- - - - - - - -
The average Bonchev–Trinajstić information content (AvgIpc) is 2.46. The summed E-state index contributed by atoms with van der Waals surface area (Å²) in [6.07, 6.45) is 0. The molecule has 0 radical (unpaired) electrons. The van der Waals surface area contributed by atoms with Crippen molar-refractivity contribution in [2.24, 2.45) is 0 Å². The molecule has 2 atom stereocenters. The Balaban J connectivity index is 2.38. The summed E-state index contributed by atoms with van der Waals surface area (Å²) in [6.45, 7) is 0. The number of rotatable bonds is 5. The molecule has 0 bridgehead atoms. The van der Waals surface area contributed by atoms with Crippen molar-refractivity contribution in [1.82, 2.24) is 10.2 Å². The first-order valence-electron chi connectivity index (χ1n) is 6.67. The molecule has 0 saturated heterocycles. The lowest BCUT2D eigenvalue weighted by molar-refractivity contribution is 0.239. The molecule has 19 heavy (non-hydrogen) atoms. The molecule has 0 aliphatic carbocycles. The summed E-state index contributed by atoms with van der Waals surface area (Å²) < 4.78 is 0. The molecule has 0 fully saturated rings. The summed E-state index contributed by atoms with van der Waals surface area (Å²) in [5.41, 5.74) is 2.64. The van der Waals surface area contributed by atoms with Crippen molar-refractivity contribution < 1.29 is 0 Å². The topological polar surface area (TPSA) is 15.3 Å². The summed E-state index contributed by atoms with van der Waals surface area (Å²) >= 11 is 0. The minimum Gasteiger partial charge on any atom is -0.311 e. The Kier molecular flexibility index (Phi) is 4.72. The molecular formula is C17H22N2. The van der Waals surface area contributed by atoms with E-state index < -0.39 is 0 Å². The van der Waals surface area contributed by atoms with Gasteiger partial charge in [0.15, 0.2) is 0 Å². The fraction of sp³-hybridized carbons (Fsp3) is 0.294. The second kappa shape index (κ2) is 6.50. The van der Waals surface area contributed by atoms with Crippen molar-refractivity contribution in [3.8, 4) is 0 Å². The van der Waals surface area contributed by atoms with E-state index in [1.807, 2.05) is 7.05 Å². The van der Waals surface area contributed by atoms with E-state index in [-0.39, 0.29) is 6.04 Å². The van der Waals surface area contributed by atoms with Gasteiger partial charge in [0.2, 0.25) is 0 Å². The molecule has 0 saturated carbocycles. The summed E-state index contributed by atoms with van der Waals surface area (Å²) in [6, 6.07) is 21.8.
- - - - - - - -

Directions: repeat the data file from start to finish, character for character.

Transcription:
The average Bonchev–Trinajstić information content (AvgIpc) is 2.46. The summed E-state index contributed by atoms with van der Waals surface area (Å²) in [6.07, 6.45) is 0. The molecule has 0 radical (unpaired) electrons. The van der Waals surface area contributed by atoms with Crippen molar-refractivity contribution in [2.24, 2.45) is 0 Å². The molecule has 2 atom stereocenters. The Balaban J connectivity index is 2.38. The summed E-state index contributed by atoms with van der Waals surface area (Å²) in [6.45, 7) is 0. The number of rotatable bonds is 5. The molecule has 0 bridgehead atoms. The van der Waals surface area contributed by atoms with Crippen molar-refractivity contribution in [1.82, 2.24) is 10.2 Å². The first-order valence-electron chi connectivity index (χ1n) is 6.67. The molecule has 0 saturated heterocycles. The lowest BCUT2D eigenvalue weighted by molar-refractivity contribution is 0.239. The molecule has 19 heavy (non-hydrogen) atoms. The molecule has 0 aliphatic carbocycles. The summed E-state index contributed by atoms with van der Waals surface area (Å²) < 4.78 is 0. The molecule has 0 fully saturated rings. The summed E-state index contributed by atoms with van der Waals surface area (Å²) in [5.41, 5.74) is 2.64. The van der Waals surface area contributed by atoms with Crippen molar-refractivity contribution < 1.29 is 0 Å². The topological polar surface area (TPSA) is 15.3 Å². The summed E-state index contributed by atoms with van der Waals surface area (Å²) >= 11 is 0. The minimum Gasteiger partial charge on any atom is -0.311 e. The Kier molecular flexibility index (Phi) is 4.72. The molecular formula is C17H22N2. The van der Waals surface area contributed by atoms with E-state index < -0.39 is 0 Å². The van der Waals surface area contributed by atoms with Gasteiger partial charge in [0.15, 0.2) is 0 Å². The fraction of sp³-hybridized carbons (Fsp3) is 0.294. The second kappa shape index (κ2) is 6.50. The van der Waals surface area contributed by atoms with Crippen molar-refractivity contribution in [3.8, 4) is 0 Å². The van der Waals surface area contributed by atoms with E-state index in [1.807, 2.05) is 7.05 Å². The van der Waals surface area contributed by atoms with E-state index in [-0.39, 0.29) is 6.04 Å². The van der Waals surface area contributed by atoms with Gasteiger partial charge in [0.2, 0.25) is 0 Å². The molecule has 0 saturated carbocycles. The summed E-state index contributed by atoms with van der Waals surface area (Å²) in [6, 6.07) is 21.8.